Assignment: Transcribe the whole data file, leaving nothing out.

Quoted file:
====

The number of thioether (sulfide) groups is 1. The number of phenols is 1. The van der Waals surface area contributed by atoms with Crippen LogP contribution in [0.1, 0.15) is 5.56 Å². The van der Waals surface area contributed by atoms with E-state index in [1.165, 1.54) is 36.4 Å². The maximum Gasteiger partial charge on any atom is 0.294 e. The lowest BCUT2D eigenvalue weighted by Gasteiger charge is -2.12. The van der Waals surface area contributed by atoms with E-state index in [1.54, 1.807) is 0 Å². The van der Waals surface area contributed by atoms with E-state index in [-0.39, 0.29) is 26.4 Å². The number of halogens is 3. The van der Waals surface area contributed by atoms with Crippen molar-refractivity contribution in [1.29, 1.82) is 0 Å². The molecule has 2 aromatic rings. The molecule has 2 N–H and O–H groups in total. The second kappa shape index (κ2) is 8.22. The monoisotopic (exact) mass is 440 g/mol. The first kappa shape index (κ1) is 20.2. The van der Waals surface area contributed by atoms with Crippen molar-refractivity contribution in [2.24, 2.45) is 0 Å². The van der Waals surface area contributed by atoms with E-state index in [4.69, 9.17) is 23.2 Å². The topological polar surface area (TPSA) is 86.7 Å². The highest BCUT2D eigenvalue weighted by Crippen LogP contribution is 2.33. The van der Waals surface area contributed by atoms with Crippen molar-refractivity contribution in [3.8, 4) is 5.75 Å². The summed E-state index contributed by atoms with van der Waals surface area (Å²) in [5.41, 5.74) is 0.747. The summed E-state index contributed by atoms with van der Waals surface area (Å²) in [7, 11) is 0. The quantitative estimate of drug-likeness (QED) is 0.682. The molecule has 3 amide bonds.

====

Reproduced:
The number of thioether (sulfide) groups is 1. The number of phenols is 1. The van der Waals surface area contributed by atoms with Crippen LogP contribution in [0.1, 0.15) is 5.56 Å². The van der Waals surface area contributed by atoms with E-state index in [1.165, 1.54) is 36.4 Å². The maximum Gasteiger partial charge on any atom is 0.294 e. The lowest BCUT2D eigenvalue weighted by Gasteiger charge is -2.12. The van der Waals surface area contributed by atoms with E-state index in [1.54, 1.807) is 0 Å². The van der Waals surface area contributed by atoms with E-state index in [-0.39, 0.29) is 26.4 Å². The number of halogens is 3. The van der Waals surface area contributed by atoms with Crippen molar-refractivity contribution in [1.29, 1.82) is 0 Å². The molecule has 2 aromatic rings. The molecule has 2 N–H and O–H groups in total. The second kappa shape index (κ2) is 8.22. The monoisotopic (exact) mass is 440 g/mol. The first kappa shape index (κ1) is 20.2. The van der Waals surface area contributed by atoms with Crippen molar-refractivity contribution in [2.24, 2.45) is 0 Å². The van der Waals surface area contributed by atoms with E-state index in [4.69, 9.17) is 23.2 Å². The topological polar surface area (TPSA) is 86.7 Å². The highest BCUT2D eigenvalue weighted by Crippen LogP contribution is 2.33. The van der Waals surface area contributed by atoms with Crippen molar-refractivity contribution in [3.8, 4) is 5.75 Å². The summed E-state index contributed by atoms with van der Waals surface area (Å²) in [5.41, 5.74) is 0.747. The summed E-state index contributed by atoms with van der Waals surface area (Å²) in [7, 11) is 0. The quantitative estimate of drug-likeness (QED) is 0.682. The molecule has 3 amide bonds.